‘They learn something’; Veterans educate Boys, Girls Scouts about flag etiquette and retiring the flag
Published 9:25 am Friday, June 15, 2018
Within seconds, an American flag was reduced into ashes within a fiery blaze, sending up sparks into the air.
For Flag Day on Thursday evening, the American Legion Post 91, VFW Post 1216 and the Disabled American Veterans (DAV) Austin chapter, folded around 500 old flags to retire from flying. Troops from Boy Scouts and Girl Scouts helped the veterans fold the flags into tight triangles—there are 13 folds for a proper triangle, each fold representing a special meaning — with only the dark blue and stars showing.
Once they finished folding the flag, they presented them to the veterans with a salute. Then, the veterans gently tossed the folded flags into the a burning oil barrel, symbolizing the end of a flag’s life and retired them.
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“Any red that shows is known as a ‘bleeding flag,’” according to Rollie Hanson, American Legion member. “We don’t want that.”
Each year, the VFW would host a retiring of the flag ritual, but this was the first time “in a while” that the American Legion hosted a burning. With an overwhelming amount of flags that were tattered or faded, the veterans would ask the public to donate the flags to the veterans organizations, so that the flags could be properly disposed.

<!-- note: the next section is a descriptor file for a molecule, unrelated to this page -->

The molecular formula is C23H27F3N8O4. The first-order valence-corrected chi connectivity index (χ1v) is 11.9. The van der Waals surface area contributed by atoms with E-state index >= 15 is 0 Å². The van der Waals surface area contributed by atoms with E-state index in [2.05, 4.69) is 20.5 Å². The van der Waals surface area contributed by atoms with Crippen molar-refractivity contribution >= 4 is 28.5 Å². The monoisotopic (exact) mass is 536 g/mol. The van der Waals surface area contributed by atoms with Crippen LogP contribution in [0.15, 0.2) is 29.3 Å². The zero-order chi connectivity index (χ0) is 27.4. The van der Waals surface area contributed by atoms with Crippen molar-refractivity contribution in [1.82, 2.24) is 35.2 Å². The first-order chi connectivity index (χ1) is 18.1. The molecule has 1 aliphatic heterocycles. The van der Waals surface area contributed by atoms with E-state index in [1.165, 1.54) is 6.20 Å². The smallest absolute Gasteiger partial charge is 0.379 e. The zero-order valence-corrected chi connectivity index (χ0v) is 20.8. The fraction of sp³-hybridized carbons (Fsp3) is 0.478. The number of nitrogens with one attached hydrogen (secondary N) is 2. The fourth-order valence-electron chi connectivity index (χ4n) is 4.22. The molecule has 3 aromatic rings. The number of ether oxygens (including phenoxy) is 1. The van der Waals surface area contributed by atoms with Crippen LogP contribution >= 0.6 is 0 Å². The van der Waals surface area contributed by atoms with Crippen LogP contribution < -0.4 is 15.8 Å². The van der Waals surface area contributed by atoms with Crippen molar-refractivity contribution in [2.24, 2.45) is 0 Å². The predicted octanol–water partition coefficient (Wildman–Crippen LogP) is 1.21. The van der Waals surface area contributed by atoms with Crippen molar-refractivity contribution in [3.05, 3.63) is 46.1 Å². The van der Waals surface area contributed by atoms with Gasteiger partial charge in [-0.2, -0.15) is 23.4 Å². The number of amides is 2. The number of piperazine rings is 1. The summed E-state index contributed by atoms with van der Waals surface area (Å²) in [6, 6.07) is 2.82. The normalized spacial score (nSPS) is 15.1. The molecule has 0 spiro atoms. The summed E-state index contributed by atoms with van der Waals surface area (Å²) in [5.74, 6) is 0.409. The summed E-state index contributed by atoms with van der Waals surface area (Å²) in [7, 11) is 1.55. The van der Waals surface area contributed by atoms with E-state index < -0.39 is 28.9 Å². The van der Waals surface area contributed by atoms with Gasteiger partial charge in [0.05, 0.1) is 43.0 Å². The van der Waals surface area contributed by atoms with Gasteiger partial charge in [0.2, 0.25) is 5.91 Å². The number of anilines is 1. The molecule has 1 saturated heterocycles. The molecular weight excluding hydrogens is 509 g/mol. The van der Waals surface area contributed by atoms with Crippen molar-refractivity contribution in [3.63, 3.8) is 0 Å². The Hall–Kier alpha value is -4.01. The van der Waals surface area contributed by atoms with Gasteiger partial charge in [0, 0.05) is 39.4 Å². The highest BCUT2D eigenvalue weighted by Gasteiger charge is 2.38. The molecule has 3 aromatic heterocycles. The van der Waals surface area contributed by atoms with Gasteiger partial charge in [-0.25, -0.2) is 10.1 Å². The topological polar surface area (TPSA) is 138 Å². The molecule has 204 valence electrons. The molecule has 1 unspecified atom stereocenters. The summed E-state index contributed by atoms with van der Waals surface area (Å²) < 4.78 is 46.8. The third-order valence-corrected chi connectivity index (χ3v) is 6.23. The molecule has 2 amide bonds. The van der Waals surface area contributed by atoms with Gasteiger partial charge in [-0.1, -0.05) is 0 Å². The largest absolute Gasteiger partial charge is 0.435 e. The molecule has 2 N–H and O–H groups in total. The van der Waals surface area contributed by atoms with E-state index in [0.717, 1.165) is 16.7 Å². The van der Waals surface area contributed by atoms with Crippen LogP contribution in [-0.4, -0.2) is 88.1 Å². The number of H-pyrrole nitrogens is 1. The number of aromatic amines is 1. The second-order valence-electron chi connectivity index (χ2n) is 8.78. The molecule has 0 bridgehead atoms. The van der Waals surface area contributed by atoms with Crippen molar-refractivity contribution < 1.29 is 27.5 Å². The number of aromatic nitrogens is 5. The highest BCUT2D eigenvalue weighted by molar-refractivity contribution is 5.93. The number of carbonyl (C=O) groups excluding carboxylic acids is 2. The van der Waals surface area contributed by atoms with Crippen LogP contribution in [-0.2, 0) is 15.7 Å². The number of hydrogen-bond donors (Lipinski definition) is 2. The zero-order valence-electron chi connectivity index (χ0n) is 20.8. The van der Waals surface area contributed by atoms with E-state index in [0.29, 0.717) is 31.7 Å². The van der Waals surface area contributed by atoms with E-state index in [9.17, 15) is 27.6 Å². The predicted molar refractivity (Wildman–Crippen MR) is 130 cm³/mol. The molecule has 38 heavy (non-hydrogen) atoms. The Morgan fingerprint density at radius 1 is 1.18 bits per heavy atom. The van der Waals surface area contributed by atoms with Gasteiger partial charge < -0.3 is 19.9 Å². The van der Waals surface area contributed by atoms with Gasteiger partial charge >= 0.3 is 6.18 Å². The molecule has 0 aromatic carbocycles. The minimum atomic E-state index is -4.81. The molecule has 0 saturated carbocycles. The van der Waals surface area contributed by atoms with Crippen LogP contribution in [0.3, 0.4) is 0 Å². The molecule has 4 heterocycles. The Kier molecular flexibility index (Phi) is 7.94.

“We don’t want to see the flags in garbage cans,” said Lee Dority, American Legion vice commander while carefully tossing a folded flag into the flames. “This is the proper way to dispose them.”
Ron Hanson, VFW Post 1216 color guard commander and Rollie’s brother, took several of the folded flags from the scouts who were there and properly disposed the flags in wisps of black and gray smoke. He believed that the children were getting an education on proper etiquette on how to handle the flag.
“Everyone here,” he pointed around, “ends up learning something.”
Although a flag can be retired at any point, the veterans wanted to choose dates that have more of a special meaning. Flag Day commemorates the adoption of the United States flag on June 14, 1777 by resolution of the Second Continental Congress. The second burning that the veterans groups planned was for Veterans Day this November.
It didn’t matter what size the flag was. If it represented the American flag, then they’d be folded in the same manner and retired into the flames.
Trinity Snater, 8, came with her Brownie Troop 48020, and learned how to fold the American flag. This was the first time she tried and learned more about the ritual that went behind retiring a flag. Her mother, Kasey Snater, was also there to witness the burning for the first time.
“I’ve never participated in retiring a flag,” Snater said. “But I learned how to respect the flag, and Trinity did too.”
‘I love it’
Hanson shared that he was pleased to see the younger generation come and help fold the American flags and witnessing the burning ritual.
“They respect the flag,” he added. “When I was over in Vietnam, and I saw the flag, it was as big as the sky. I love it.”